A Palestinian born critic of Saudi Arabia Iyad El-Baghdadi, in a lengthy soft-ball interview with the Deutsche Welle on the subject of the alleged Bezos hack, explains his own involvement in this odd story thus:  “Bezos in February of 2019 wrote a Medium post saying that he had just experienced a blackmail attempt and hinted very strongly that Saudi Arabia was probably involved. We immediately put two and two together. Number one: We know that MbS has a problem with Bezos, that was very clear because the propaganda output of his regime was really aggressive against him. What we also know is that they had an ongoing business relationship. And we know that Jamal Khashoggi’s murder came in the middle of that. So we published our findings online and two days later we were contacted by the head of security for Bezos (editor’s note: Gavin de Becker, a longtime security consultant hired by Bezos), who said: ‘You guys are onto something and we have certain information we want to share with you as well.’”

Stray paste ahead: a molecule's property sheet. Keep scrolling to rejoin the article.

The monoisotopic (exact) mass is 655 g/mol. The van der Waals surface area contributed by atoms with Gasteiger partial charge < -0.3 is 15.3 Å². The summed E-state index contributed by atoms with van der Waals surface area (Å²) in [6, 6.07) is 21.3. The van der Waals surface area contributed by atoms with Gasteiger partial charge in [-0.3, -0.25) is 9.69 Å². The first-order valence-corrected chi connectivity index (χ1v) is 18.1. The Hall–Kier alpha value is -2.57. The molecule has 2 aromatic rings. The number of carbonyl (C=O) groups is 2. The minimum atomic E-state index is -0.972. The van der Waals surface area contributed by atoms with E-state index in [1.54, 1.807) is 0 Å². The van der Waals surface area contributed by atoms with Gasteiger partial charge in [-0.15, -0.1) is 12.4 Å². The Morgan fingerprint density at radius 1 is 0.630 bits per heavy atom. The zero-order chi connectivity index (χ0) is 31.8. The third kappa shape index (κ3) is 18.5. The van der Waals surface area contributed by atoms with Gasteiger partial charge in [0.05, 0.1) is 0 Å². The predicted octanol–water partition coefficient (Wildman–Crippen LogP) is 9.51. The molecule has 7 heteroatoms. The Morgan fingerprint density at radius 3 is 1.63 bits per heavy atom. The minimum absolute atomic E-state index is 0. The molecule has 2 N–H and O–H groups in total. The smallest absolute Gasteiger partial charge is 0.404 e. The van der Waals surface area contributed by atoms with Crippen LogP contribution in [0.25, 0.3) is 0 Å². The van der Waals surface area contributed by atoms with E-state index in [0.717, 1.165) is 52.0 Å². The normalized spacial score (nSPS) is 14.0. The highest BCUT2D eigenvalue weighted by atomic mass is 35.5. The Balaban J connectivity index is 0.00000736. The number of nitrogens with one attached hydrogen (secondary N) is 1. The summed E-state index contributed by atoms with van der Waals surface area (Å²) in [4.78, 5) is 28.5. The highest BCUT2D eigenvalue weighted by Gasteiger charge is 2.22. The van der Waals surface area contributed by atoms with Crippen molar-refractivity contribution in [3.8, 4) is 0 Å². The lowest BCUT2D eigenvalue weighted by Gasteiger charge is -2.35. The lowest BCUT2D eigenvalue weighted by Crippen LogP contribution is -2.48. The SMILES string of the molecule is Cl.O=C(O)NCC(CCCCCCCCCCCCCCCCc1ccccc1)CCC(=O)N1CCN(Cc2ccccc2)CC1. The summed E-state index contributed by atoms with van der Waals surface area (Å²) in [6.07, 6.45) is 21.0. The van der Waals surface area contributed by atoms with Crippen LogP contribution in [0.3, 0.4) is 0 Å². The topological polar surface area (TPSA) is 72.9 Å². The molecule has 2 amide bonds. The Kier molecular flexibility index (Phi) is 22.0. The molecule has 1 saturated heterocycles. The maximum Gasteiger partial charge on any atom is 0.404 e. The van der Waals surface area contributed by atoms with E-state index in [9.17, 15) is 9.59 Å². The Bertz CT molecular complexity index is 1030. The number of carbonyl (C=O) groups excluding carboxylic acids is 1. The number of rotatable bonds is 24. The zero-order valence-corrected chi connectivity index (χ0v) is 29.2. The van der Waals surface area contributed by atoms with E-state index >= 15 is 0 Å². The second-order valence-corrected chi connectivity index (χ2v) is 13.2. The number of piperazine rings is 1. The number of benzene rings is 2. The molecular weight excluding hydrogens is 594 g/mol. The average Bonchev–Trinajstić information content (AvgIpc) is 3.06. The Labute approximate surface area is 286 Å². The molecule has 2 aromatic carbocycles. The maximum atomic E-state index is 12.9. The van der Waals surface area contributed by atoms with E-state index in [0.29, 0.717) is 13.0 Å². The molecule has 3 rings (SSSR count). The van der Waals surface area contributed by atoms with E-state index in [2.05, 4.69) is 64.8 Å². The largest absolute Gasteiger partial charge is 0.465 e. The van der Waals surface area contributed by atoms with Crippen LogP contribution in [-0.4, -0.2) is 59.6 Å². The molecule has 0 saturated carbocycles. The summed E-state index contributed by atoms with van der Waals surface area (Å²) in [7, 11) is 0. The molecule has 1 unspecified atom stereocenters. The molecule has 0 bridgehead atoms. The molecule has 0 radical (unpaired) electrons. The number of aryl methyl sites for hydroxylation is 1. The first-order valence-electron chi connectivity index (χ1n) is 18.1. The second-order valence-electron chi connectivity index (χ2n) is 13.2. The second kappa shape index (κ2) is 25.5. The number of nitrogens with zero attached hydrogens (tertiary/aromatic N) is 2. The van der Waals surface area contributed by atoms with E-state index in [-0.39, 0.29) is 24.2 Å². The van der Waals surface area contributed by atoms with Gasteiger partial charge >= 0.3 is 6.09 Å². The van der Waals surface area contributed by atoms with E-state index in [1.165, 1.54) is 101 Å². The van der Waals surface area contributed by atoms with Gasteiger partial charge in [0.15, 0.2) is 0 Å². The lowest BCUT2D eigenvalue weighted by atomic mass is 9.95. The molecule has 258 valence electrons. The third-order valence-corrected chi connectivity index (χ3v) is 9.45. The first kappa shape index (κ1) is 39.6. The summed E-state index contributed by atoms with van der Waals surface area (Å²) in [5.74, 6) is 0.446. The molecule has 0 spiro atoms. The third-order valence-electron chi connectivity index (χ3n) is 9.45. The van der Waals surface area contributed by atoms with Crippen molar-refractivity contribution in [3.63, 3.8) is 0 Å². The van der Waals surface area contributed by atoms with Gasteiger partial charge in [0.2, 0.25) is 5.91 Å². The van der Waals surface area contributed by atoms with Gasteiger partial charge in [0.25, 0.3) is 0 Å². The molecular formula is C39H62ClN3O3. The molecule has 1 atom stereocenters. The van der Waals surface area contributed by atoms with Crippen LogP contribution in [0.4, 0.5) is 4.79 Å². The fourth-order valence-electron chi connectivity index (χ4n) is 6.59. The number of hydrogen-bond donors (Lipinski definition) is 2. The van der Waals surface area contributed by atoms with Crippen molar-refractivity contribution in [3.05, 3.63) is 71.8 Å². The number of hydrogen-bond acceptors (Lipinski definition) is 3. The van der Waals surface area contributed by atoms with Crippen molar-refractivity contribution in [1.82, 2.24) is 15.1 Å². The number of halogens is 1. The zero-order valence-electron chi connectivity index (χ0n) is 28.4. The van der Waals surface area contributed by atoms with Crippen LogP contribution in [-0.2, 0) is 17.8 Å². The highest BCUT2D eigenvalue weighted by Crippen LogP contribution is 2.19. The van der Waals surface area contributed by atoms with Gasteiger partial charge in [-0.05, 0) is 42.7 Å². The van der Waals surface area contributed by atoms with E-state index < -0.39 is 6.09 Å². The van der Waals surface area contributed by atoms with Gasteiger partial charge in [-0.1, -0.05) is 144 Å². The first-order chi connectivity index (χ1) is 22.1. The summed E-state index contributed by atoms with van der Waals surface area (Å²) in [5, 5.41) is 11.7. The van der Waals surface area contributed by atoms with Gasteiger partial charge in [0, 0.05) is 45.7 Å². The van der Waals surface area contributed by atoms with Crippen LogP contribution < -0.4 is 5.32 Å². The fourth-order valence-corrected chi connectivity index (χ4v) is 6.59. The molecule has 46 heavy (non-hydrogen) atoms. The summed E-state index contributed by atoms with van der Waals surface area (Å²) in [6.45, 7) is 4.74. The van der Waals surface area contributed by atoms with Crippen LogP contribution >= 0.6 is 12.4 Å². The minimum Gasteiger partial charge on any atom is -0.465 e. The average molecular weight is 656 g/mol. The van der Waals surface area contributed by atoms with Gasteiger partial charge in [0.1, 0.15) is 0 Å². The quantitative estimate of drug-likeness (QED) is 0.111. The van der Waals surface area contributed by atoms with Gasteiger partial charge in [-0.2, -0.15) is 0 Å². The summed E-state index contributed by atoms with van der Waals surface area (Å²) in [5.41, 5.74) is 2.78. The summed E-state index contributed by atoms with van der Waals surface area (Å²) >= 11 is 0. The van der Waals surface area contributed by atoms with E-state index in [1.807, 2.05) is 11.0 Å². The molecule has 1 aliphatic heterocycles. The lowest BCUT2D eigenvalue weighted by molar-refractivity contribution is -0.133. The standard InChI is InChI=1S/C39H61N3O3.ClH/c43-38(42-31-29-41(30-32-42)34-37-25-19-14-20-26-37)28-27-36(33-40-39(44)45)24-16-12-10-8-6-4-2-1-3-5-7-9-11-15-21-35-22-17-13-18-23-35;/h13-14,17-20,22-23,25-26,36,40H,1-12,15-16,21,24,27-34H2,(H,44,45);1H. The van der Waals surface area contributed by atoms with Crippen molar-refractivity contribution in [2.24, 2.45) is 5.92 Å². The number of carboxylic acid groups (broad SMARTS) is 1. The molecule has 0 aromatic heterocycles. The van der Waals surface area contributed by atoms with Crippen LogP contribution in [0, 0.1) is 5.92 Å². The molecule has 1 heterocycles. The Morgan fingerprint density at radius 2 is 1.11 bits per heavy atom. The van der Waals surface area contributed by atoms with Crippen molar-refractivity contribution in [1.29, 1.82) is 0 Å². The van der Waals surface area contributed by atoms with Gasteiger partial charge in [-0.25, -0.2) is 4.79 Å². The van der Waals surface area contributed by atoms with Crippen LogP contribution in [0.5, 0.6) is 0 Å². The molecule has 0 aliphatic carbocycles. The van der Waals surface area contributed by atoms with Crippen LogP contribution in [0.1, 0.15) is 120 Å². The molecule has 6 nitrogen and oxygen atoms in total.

El-Baghdadi claims to have “worked” with Bezos’ security team on investigating the incident. El-Baghdadi also admits to having worked with Jamal Khashoggi in the past on his “MENA democracy” initiative: Khashoggi had been building an anti-Saudi think tank when he was killed.

El-Baghdadi’s distaste for the Saudi government is not explicitly explained in the DW story, nor is his fellowship with Khashoggi ever fully presented, but both men have had a history of supporting the Muslim Brotherhood ideology and both resented Saudi outreach to Israel. El-Baghdadi, for instance, wrote of “two Israels”, with one of which “no peace” is possible, claiming that there are no Israeli centrists or peace partners, only “colonial masters”, and calling for “resistance.” Khashoggi was also opposed to normalization with Israel and wrote against Jews.

What is more interesting here is that El-Baghdadi was hired by Bezos’ security chief after the hack, but his role appears limited to propaganda, as he had no access to technical information regarding any alleged cyberattacks on Bezos, and he admitted as much. His history of being affiliated with Khashoggi and attacking Saudi Arabia should — but somehow does no — discredit his conclusions about what must have transpired, which were not based on technical forensic evidence but on pre-existing ideological dislike.